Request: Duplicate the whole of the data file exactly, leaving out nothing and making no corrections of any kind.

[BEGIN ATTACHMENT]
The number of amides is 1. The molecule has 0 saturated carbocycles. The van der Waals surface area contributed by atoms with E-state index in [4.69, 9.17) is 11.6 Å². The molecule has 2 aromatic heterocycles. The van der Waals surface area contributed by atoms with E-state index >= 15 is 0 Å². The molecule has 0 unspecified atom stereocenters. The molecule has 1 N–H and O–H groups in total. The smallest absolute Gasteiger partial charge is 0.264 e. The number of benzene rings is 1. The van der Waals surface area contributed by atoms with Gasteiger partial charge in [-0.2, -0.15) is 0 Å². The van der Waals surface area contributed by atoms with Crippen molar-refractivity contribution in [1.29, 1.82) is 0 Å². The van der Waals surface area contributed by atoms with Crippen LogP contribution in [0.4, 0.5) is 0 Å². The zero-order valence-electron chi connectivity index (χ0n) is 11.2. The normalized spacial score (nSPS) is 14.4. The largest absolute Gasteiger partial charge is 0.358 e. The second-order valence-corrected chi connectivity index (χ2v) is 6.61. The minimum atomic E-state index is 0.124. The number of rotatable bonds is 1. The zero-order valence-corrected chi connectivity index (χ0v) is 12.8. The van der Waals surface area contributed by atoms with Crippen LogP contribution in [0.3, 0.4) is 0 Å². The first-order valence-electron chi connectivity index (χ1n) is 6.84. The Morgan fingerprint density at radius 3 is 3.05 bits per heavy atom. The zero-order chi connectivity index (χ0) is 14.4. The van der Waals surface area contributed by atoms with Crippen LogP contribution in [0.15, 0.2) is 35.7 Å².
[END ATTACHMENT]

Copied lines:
The number of amides is 1. The molecule has 0 saturated carbocycles. The van der Waals surface area contributed by atoms with E-state index in [4.69, 9.17) is 11.6 Å². The molecule has 2 aromatic heterocycles. The van der Waals surface area contributed by atoms with E-state index >= 15 is 0 Å². The molecule has 0 unspecified atom stereocenters. The molecule has 1 N–H and O–H groups in total. The smallest absolute Gasteiger partial charge is 0.264 e. The number of benzene rings is 1. The van der Waals surface area contributed by atoms with Gasteiger partial charge in [-0.2, -0.15) is 0 Å². The van der Waals surface area contributed by atoms with Crippen molar-refractivity contribution in [1.29, 1.82) is 0 Å². The van der Waals surface area contributed by atoms with Crippen LogP contribution in [0.4, 0.5) is 0 Å². The zero-order valence-electron chi connectivity index (χ0n) is 11.2. The normalized spacial score (nSPS) is 14.4. The largest absolute Gasteiger partial charge is 0.358 e. The second-order valence-corrected chi connectivity index (χ2v) is 6.61. The minimum atomic E-state index is 0.124. The number of rotatable bonds is 1. The zero-order valence-corrected chi connectivity index (χ0v) is 12.8. The van der Waals surface area contributed by atoms with Crippen LogP contribution in [0.3, 0.4) is 0 Å². The first-order valence-electron chi connectivity index (χ1n) is 6.84. The Morgan fingerprint density at radius 3 is 3.05 bits per heavy atom. The zero-order chi connectivity index (χ0) is 14.4. The van der Waals surface area contributed by atoms with Crippen LogP contribution in [0.15, 0.2) is 35.7 Å².